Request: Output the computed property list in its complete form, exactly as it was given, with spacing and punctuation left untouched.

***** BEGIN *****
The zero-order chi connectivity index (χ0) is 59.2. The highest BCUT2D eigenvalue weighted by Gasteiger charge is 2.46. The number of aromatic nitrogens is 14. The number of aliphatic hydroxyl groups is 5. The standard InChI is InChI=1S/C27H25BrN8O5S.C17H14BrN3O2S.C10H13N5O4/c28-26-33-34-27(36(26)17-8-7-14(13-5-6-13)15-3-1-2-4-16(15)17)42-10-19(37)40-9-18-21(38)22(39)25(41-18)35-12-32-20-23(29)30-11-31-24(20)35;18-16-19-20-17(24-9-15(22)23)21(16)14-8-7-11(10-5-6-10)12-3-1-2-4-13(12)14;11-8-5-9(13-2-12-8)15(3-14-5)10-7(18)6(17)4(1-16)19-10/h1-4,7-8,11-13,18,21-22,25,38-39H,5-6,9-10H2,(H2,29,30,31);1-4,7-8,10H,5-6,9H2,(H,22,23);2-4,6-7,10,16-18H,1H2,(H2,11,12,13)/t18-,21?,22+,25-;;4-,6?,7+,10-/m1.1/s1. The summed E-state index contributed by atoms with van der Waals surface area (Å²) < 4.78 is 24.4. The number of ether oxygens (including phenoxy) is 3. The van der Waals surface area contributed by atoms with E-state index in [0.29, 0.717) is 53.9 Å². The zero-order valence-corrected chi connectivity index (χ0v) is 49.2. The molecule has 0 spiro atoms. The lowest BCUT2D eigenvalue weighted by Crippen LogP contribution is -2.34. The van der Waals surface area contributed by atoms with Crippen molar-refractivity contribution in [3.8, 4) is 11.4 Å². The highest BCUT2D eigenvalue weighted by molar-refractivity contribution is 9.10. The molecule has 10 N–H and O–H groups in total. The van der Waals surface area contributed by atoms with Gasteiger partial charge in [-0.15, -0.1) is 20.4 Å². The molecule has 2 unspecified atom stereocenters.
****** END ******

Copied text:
The zero-order chi connectivity index (χ0) is 59.2. The highest BCUT2D eigenvalue weighted by Gasteiger charge is 2.46. The number of aromatic nitrogens is 14. The number of aliphatic hydroxyl groups is 5. The standard InChI is InChI=1S/C27H25BrN8O5S.C17H14BrN3O2S.C10H13N5O4/c28-26-33-34-27(36(26)17-8-7-14(13-5-6-13)15-3-1-2-4-16(15)17)42-10-19(37)40-9-18-21(38)22(39)25(41-18)35-12-32-20-23(29)30-11-31-24(20)35;18-16-19-20-17(24-9-15(22)23)21(16)14-8-7-11(10-5-6-10)12-3-1-2-4-13(12)14;11-8-5-9(13-2-12-8)15(3-14-5)10-7(18)6(17)4(1-16)19-10/h1-4,7-8,11-13,18,21-22,25,38-39H,5-6,9-10H2,(H2,29,30,31);1-4,7-8,10H,5-6,9H2,(H,22,23);2-4,6-7,10,16-18H,1H2,(H2,11,12,13)/t18-,21?,22+,25-;;4-,6?,7+,10-/m1.1/s1. The summed E-state index contributed by atoms with van der Waals surface area (Å²) < 4.78 is 24.4. The number of ether oxygens (including phenoxy) is 3. The van der Waals surface area contributed by atoms with E-state index in [0.29, 0.717) is 53.9 Å². The zero-order valence-corrected chi connectivity index (χ0v) is 49.2. The molecule has 0 spiro atoms. The lowest BCUT2D eigenvalue weighted by Crippen LogP contribution is -2.34. The van der Waals surface area contributed by atoms with Crippen molar-refractivity contribution in [3.8, 4) is 11.4 Å². The highest BCUT2D eigenvalue weighted by molar-refractivity contribution is 9.10. The molecule has 10 N–H and O–H groups in total. The van der Waals surface area contributed by atoms with Gasteiger partial charge in [-0.15, -0.1) is 20.4 Å². The molecule has 2 unspecified atom stereocenters.